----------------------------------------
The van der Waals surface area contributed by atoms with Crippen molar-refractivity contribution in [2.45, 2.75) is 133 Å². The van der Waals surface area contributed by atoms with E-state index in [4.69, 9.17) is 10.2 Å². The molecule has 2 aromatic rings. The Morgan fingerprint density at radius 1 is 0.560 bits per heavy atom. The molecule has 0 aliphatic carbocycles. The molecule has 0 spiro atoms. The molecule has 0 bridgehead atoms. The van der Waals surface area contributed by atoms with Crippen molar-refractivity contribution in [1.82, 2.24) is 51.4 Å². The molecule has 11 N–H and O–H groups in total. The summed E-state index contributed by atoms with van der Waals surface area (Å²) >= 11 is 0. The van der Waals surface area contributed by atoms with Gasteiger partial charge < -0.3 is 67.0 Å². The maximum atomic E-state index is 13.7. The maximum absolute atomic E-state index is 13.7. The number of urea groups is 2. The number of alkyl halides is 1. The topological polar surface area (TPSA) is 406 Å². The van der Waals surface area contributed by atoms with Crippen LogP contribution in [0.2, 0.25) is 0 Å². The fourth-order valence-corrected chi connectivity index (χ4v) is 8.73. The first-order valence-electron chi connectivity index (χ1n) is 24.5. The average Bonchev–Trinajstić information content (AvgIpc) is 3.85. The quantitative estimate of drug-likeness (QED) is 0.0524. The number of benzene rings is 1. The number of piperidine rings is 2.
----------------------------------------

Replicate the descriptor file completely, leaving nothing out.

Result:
The van der Waals surface area contributed by atoms with Crippen molar-refractivity contribution in [2.45, 2.75) is 133 Å². The van der Waals surface area contributed by atoms with E-state index in [4.69, 9.17) is 10.2 Å². The molecule has 2 aromatic rings. The Morgan fingerprint density at radius 1 is 0.560 bits per heavy atom. The molecule has 0 aliphatic carbocycles. The molecule has 0 spiro atoms. The molecule has 0 bridgehead atoms. The van der Waals surface area contributed by atoms with Crippen molar-refractivity contribution in [1.82, 2.24) is 51.4 Å². The molecule has 11 N–H and O–H groups in total. The summed E-state index contributed by atoms with van der Waals surface area (Å²) >= 11 is 0. The van der Waals surface area contributed by atoms with Gasteiger partial charge < -0.3 is 67.0 Å². The maximum atomic E-state index is 13.7. The maximum absolute atomic E-state index is 13.7. The number of urea groups is 2. The number of alkyl halides is 1. The topological polar surface area (TPSA) is 406 Å². The van der Waals surface area contributed by atoms with Crippen LogP contribution in [0.2, 0.25) is 0 Å². The fourth-order valence-corrected chi connectivity index (χ4v) is 8.73. The first-order valence-electron chi connectivity index (χ1n) is 24.5. The average Bonchev–Trinajstić information content (AvgIpc) is 3.85. The quantitative estimate of drug-likeness (QED) is 0.0524. The number of benzene rings is 1. The number of piperidine rings is 2.